Jim Toy was born in 1930 to a Chinese-American father and a Japan born Scottish-Irish-American mother but died when Toy was born. His father married another white woman. He grew up in Granville, a village in central Ohio, where in the 30's and 40's his mixed race family was one of three families of color. World War II was particularly impactful to Toy’s childhood experience, given the family’s high visibility as a mixed Asian American family in the Midwest. Living in rural America during a time of anti-Japanese sentiment, Toy’s family tried to ensure that Toy did not encounter racism when going out in public by making it clear that Toy was Chinese as it he could be mistaken to be Japanese. In the interview With NBC News in 2015, he discloses: 

My Chinese father's mother [my Chinese grandmother] divorced my Chinese grandfather and married a Japanese man. She followed him to an internment camp, where she gave English lessons and played the guitar as evening entertainment. 

In the 1940s, the anti-Japanese sentiment was so strong that:

When I went to what we now refer to as "middle school", I wore around my neck a cardboard sign likely made by my stepmother. It read, "I AM NOT A JAP".

In the interview, Toy noted that he had suppressed all memories of wearing the cardboard. Of course, even if he could deny being a “Jap,” he was still an Asian American, hopefully, of another sort. He also admitted that he obsessively avoided Asian visitors during his high school and college years, suggesting the ongoing struggles he faced as an Asian resident of a nearly all-white town during periods of strong anti-Asian sentiment. Lingering anti-Japanese sentiment during and after World War II and later anti-Chinese sentiment due to China’s communist revolution in 1949 likely impacted Toy’s relationship to his ethnic identity.  

In addition to his childhood experience of being an Asian, Toy’s perceptions of his sexuality were also complex during his adolescence. Growing up, Toy was not privy to discussions about homosexuality within his hometown and in the broader media, such as newspapers, on the radio, or in movies.  And at home,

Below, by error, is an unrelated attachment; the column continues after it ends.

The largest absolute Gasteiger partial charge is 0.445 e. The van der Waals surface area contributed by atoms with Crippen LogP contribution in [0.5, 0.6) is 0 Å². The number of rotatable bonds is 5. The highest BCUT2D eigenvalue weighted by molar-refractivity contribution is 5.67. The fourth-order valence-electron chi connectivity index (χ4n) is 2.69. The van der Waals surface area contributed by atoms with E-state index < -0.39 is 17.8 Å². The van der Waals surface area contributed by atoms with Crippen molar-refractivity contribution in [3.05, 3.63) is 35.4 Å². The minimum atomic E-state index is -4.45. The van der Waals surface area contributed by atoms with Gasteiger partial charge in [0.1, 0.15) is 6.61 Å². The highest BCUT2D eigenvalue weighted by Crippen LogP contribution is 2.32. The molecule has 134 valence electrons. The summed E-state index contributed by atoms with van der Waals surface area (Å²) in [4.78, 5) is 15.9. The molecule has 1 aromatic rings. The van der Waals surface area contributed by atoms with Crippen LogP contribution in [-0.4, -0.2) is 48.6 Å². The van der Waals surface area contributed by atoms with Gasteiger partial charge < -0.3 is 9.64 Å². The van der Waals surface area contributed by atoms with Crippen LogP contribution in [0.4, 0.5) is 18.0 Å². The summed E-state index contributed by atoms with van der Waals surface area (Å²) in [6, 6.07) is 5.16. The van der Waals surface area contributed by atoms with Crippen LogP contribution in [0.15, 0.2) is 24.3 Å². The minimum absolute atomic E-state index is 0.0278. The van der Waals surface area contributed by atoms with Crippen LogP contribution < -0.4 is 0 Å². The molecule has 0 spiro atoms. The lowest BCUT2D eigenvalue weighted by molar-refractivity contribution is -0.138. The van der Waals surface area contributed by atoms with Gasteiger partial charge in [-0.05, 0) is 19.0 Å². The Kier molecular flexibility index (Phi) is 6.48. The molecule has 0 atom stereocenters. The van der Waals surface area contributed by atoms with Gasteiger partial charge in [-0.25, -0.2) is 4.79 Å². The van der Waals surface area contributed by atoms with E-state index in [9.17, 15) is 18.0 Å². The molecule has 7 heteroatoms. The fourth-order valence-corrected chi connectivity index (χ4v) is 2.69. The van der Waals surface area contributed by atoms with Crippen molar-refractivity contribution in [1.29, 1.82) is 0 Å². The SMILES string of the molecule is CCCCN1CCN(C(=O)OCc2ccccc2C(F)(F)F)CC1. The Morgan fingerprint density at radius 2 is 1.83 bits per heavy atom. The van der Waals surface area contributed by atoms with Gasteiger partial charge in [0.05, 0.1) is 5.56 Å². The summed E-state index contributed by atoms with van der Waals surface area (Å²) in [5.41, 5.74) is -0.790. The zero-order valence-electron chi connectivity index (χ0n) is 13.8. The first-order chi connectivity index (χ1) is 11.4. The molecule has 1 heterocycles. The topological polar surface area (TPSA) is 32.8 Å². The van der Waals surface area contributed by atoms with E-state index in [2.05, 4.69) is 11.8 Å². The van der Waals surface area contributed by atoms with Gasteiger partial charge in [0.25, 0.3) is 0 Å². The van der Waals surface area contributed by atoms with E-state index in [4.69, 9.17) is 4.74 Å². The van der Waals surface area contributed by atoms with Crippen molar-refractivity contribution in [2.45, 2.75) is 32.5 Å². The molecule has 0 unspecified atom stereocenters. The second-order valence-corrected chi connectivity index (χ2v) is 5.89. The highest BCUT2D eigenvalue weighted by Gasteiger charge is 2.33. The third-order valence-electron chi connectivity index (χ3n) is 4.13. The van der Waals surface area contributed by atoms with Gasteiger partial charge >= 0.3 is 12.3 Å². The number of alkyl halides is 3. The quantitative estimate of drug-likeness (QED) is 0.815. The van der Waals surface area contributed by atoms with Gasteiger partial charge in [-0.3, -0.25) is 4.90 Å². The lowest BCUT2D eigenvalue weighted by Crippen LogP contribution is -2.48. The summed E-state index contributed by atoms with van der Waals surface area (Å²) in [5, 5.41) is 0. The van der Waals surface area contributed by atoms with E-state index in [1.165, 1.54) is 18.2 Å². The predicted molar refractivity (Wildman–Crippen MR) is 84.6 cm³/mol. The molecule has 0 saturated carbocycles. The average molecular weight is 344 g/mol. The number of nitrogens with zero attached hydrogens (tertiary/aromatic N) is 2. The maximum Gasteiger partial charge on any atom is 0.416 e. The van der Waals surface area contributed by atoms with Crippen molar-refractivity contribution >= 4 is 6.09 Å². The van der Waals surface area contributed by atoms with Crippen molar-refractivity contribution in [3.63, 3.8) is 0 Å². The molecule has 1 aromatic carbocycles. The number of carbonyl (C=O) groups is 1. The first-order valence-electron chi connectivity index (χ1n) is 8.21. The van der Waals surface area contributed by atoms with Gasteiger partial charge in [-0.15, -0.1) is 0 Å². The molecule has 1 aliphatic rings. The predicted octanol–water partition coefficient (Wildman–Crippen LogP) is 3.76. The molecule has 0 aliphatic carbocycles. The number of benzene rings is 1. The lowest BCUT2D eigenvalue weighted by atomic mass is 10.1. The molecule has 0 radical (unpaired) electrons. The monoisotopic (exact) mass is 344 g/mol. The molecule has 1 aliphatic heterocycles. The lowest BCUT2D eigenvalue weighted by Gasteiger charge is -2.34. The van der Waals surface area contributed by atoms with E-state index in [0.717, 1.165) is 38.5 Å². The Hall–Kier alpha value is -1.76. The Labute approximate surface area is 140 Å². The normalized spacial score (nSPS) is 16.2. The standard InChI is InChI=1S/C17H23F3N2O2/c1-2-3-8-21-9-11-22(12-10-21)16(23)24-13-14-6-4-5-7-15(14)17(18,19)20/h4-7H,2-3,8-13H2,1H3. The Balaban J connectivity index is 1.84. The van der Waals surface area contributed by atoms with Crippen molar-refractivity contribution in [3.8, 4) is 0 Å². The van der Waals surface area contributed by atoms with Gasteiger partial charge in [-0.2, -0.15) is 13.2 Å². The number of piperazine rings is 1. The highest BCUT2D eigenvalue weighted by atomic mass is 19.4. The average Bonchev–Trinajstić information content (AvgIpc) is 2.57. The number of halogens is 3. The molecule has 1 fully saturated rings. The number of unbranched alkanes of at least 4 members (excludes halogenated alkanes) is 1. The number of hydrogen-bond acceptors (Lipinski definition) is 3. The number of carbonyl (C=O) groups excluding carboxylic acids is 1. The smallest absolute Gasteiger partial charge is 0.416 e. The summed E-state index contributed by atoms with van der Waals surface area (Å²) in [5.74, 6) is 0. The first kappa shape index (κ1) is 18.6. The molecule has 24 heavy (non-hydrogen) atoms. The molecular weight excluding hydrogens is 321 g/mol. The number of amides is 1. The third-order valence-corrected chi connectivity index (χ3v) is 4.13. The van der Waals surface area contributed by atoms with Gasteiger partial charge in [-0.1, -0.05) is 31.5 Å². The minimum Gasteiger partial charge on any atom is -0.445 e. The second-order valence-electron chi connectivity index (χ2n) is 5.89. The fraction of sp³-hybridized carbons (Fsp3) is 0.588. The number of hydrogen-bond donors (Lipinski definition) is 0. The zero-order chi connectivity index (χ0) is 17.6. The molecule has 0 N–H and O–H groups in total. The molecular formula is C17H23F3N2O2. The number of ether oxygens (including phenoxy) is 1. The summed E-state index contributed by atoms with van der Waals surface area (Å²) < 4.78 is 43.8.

“I was taught never to talk about sex, politics, or religion at the dinner table. And I think I have learned that if you bring up one, the other two inevitably have to follow. I’m a Democrat, I’m an Episcopalian, I’m a conscientious objector. I was born biologically male, so I was assigned to what we call the male gender. I identify with that gender assignment. And, as it turned out, I happened to be gay.”

Jim Toy. (Vimeo)

In the 1940s and 1950s, there were few gay men (especially gay men of color) to look up to or with whom he could identify. In high school, feeling alienated, Toy attempted to assimilate into his heteronormative surroundings.. He repressed his attraction to other men and worked to conform to the expectations of others. 

When my male peers began talking about their attraction to girls, I sadly puzzled about not sharing those feelings. Since homosexuality was not mentioned in books or magazines or newspapers, on the radio or in movies, I had no context in which to examine my sexual-orientation identity. I had totally repressed my attraction to other male people. I self-diagnosed as being asexual. Nonetheless, I dated a female high school classmate and a female student at Denison, wanting to prove to myself and others that I was "like the other guys."

Jim Toy. Interview With NBC News.

 As he grew up, then, Toy suffered from his identity of being a gay multi-racial Asian American person in an environment that was hostile to both. But the two forms of oppression, while intersecting, took different shapes and demanded from him contrasting methods of handling. On the one hand, his sexuality was to be entirely hidden and, as long as he acted like others, he suffered silently and internally, and avoided overt social ostracism. On the other hand, his ethnicity was out in the open. He was forced to carry a visible tag on his body that denied one Asian identity but he could not eradicate the message that his biologically determined appearance could carry to others. In the long history of Toy’s activism, he was able to “come out” on the first and successfully carried the torch for progress. But the society around him did not easily accept the full meaning of social injustice which lay at the bottom of intersectionality. As the following shows, Toy’s remarkable activism has mostly focused on LGBTQ issues, and his engagement with various formal organizations has left plenty of documentary traces. Less is recorded of his engagement with Asian American dimensions of social injustice. Nevertheless, this panel ends with Toy’s recent sentiment regarding the intersectionality of LGBTQ and ethnic and racial concerns.